By Barry W. Smith and Don Keller
Mosquito fern (Azolla species) is a small floating plant, similar in many ways to duckweed. It is actually one of seven species of aquatic ferns that have small leaves that do not resemble leaves of terrestrial ferns. The leaves have a series of tiny scales which make the leaves float. Small roots dangle below the leaves and absorb nutrients from the water. Newly formed leaves are often green, but as they mature they turn a reddish maroon color.
Mosquito fern gets its name from its ability to quickly cover the surface of small bodies of water, preventing mosquito larvae from penetrating the surface and breathing air. The larvae of mosquitoes and other air-breathing insects soon suffocate.
Mosquito fern is a unique aquatic plan in that it establishes a symbiotic relationship with a nitrogen fixing bacteria that takes nitrogen from the atmosphere and converts it to a form the plant can use as food. This enables the plan to grow at a very rapid rate, doubling its biomass every two to three days.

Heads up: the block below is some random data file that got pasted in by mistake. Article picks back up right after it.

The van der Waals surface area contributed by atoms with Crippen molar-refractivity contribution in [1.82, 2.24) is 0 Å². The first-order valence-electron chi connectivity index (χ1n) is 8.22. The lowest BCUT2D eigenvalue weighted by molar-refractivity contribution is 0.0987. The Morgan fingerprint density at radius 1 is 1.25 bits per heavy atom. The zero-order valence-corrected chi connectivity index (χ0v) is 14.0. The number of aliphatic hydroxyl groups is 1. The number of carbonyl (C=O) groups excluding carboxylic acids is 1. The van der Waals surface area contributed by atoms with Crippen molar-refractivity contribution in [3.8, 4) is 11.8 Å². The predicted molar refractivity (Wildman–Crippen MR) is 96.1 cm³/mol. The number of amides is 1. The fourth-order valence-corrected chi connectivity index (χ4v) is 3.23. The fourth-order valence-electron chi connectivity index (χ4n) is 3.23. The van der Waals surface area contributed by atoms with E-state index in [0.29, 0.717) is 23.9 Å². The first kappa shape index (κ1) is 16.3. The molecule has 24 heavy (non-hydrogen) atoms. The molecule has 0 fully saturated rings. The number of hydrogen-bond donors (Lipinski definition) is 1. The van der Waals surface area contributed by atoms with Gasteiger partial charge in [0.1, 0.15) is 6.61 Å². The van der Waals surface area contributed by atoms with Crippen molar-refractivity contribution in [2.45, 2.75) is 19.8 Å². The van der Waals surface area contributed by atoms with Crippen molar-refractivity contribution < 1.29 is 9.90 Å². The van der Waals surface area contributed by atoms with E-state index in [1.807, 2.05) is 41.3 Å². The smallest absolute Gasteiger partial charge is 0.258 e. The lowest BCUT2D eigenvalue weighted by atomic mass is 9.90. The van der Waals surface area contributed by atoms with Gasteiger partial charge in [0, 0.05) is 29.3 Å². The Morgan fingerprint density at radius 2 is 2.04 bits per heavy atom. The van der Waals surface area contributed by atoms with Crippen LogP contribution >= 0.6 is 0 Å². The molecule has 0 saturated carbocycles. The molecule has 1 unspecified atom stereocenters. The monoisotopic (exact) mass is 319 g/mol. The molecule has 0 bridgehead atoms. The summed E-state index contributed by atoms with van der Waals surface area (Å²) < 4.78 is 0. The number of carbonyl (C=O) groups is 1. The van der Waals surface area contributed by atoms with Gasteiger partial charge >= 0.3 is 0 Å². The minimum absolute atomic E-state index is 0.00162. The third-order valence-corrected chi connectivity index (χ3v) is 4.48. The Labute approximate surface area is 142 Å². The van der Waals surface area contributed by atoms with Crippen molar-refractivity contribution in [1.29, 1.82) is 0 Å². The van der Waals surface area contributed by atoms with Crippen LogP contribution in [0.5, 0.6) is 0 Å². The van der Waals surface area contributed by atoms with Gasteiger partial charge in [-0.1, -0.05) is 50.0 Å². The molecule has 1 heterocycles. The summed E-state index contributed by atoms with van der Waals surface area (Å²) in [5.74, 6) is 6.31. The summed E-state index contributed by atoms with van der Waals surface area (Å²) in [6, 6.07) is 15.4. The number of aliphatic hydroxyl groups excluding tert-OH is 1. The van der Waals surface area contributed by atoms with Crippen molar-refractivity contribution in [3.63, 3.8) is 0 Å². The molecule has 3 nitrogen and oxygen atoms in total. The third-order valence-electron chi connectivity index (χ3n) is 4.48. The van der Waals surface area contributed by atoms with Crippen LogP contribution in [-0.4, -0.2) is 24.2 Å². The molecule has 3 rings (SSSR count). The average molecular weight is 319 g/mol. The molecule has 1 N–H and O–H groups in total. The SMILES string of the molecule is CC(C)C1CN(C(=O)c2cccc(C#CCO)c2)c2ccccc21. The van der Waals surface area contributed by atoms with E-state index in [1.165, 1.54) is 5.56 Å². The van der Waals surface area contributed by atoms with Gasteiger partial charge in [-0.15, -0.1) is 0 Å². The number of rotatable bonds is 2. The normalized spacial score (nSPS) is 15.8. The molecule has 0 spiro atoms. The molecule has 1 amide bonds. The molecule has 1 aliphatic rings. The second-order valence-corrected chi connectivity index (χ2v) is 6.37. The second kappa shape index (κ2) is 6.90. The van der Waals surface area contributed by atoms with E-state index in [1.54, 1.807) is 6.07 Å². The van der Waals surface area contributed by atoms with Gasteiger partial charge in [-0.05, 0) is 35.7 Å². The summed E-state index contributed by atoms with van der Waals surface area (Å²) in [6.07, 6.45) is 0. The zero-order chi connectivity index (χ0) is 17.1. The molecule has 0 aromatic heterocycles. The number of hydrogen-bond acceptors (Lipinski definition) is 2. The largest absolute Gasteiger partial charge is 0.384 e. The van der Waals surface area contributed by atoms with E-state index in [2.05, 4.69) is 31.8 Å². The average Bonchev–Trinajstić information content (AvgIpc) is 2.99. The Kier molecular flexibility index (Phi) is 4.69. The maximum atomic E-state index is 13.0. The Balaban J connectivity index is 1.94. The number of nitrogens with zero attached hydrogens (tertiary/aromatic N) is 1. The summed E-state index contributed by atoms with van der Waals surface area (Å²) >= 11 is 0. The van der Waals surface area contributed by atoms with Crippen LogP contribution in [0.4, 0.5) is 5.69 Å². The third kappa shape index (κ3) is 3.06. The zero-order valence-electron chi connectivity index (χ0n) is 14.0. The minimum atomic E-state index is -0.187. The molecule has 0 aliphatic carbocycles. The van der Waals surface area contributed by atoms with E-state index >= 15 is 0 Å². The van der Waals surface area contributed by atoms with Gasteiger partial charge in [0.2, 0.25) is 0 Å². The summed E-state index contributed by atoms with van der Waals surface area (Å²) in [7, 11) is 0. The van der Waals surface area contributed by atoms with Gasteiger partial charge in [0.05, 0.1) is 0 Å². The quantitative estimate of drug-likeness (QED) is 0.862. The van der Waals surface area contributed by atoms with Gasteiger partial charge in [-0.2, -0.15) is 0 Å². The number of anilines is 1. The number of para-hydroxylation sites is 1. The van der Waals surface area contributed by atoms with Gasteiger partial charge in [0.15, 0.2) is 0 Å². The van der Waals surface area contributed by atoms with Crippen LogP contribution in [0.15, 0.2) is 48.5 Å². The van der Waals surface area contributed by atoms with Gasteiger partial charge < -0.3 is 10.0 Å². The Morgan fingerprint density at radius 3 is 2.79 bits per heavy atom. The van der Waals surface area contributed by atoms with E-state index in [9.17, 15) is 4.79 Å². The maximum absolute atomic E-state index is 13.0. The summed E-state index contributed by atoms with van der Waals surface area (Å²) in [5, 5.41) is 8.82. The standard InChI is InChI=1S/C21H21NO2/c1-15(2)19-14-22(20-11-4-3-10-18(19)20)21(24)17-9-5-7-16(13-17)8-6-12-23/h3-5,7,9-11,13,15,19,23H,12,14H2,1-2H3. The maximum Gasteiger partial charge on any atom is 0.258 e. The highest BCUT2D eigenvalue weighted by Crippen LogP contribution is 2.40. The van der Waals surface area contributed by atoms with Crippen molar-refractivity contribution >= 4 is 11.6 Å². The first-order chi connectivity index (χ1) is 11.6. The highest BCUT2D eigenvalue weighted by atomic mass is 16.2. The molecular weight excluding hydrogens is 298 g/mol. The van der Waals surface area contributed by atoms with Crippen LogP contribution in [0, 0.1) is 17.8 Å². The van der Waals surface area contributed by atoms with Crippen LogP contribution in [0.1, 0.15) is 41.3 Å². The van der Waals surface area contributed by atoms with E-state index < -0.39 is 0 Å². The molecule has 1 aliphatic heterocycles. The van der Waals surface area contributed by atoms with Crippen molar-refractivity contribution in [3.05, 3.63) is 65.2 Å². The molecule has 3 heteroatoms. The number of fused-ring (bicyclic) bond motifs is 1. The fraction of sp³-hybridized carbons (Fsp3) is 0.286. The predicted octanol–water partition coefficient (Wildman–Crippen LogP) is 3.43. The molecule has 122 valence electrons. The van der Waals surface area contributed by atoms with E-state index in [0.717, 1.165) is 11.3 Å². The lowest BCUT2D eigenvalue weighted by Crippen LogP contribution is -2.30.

This plant has been used for more than 1,000 years in China and Southeast Asia in conjunction with rice crops to enhance the yield, reduce weed growth and control mosquitoes in the rice paddies. It is a valued “super plant” in those areas. The plant is rich in nitrogen and vitamins and is used as a food supplement for domestic farm animals.
Mosquito fern is not often a problem in ponds, but it can become a problem in some wind-sheltered areas. If you see a small, red, floating plant on your pond, you will know what it is. It can be controlled by contact herbicides containing Diquat or other herbicides that are absorbed from the water. Check with your biologist or a certified aquatic applicator for treatment options.